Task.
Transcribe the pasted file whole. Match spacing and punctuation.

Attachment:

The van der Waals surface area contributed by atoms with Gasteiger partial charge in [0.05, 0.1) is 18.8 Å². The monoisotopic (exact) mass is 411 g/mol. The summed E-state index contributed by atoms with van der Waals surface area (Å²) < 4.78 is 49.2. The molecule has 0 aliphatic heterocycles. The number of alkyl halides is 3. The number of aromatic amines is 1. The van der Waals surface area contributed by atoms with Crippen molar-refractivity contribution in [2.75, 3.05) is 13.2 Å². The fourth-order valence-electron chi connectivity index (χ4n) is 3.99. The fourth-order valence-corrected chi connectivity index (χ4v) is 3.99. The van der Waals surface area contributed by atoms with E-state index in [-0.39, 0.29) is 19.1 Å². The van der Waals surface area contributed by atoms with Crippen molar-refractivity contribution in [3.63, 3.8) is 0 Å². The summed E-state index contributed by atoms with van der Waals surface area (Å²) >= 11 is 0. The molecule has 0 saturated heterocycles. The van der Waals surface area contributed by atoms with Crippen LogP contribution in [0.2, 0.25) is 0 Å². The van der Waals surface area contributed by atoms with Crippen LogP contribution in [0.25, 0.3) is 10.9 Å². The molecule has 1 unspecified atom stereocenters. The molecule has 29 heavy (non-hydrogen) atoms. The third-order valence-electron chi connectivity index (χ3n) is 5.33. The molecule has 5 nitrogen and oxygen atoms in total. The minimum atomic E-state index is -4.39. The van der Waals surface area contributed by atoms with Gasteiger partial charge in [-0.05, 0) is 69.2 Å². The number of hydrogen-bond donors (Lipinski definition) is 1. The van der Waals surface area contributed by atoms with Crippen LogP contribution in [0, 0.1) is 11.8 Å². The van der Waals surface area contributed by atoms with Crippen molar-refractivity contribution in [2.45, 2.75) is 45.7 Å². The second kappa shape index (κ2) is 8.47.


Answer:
The van der Waals surface area contributed by atoms with Gasteiger partial charge in [0.05, 0.1) is 18.8 Å². The monoisotopic (exact) mass is 411 g/mol. The summed E-state index contributed by atoms with van der Waals surface area (Å²) < 4.78 is 49.2. The molecule has 0 aliphatic heterocycles. The number of alkyl halides is 3. The number of aromatic amines is 1. The van der Waals surface area contributed by atoms with Crippen molar-refractivity contribution in [2.75, 3.05) is 13.2 Å². The fourth-order valence-electron chi connectivity index (χ4n) is 3.99. The fourth-order valence-corrected chi connectivity index (χ4v) is 3.99. The van der Waals surface area contributed by atoms with E-state index in [-0.39, 0.29) is 19.1 Å². The van der Waals surface area contributed by atoms with Crippen molar-refractivity contribution in [3.63, 3.8) is 0 Å². The summed E-state index contributed by atoms with van der Waals surface area (Å²) >= 11 is 0. The molecule has 0 saturated heterocycles. The van der Waals surface area contributed by atoms with Crippen LogP contribution in [0.2, 0.25) is 0 Å². The van der Waals surface area contributed by atoms with Crippen LogP contribution in [0.25, 0.3) is 10.9 Å². The molecule has 1 unspecified atom stereocenters. The molecule has 29 heavy (non-hydrogen) atoms. The third-order valence-electron chi connectivity index (χ3n) is 5.33. The molecule has 5 nitrogen and oxygen atoms in total. The minimum atomic E-state index is -4.39. The van der Waals surface area contributed by atoms with Gasteiger partial charge in [-0.05, 0) is 69.2 Å². The number of hydrogen-bond donors (Lipinski definition) is 1. The van der Waals surface area contributed by atoms with Crippen LogP contribution in [0, 0.1) is 11.8 Å². The van der Waals surface area contributed by atoms with Crippen molar-refractivity contribution in [2.45, 2.75) is 45.7 Å². The second kappa shape index (κ2) is 8.47.